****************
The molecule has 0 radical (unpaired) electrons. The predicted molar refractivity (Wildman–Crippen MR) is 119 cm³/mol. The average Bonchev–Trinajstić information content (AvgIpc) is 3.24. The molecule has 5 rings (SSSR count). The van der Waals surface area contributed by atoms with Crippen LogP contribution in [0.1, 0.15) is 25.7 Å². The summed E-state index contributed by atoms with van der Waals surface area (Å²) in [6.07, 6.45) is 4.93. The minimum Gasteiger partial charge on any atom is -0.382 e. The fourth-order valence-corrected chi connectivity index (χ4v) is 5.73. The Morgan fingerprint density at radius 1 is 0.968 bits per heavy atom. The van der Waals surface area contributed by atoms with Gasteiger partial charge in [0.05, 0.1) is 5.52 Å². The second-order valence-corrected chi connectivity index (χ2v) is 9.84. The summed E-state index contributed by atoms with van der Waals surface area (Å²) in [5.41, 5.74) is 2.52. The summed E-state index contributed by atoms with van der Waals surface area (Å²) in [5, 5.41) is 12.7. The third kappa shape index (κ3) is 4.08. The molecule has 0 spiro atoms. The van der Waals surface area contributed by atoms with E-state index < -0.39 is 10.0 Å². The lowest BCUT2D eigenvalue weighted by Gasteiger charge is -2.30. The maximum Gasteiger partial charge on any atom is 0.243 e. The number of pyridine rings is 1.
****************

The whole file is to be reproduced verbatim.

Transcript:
The molecule has 0 radical (unpaired) electrons. The predicted molar refractivity (Wildman–Crippen MR) is 119 cm³/mol. The average Bonchev–Trinajstić information content (AvgIpc) is 3.24. The molecule has 5 rings (SSSR count). The van der Waals surface area contributed by atoms with Crippen LogP contribution in [0.1, 0.15) is 25.7 Å². The summed E-state index contributed by atoms with van der Waals surface area (Å²) in [6.07, 6.45) is 4.93. The minimum Gasteiger partial charge on any atom is -0.382 e. The fourth-order valence-corrected chi connectivity index (χ4v) is 5.73. The Morgan fingerprint density at radius 1 is 0.968 bits per heavy atom. The van der Waals surface area contributed by atoms with Gasteiger partial charge in [0.05, 0.1) is 5.52 Å². The second-order valence-corrected chi connectivity index (χ2v) is 9.84. The summed E-state index contributed by atoms with van der Waals surface area (Å²) in [5.41, 5.74) is 2.52. The summed E-state index contributed by atoms with van der Waals surface area (Å²) in [5, 5.41) is 12.7. The third kappa shape index (κ3) is 4.08. The molecule has 0 spiro atoms. The van der Waals surface area contributed by atoms with E-state index < -0.39 is 10.0 Å². The lowest BCUT2D eigenvalue weighted by Gasteiger charge is -2.30. The maximum Gasteiger partial charge on any atom is 0.243 e. The number of pyridine rings is 1.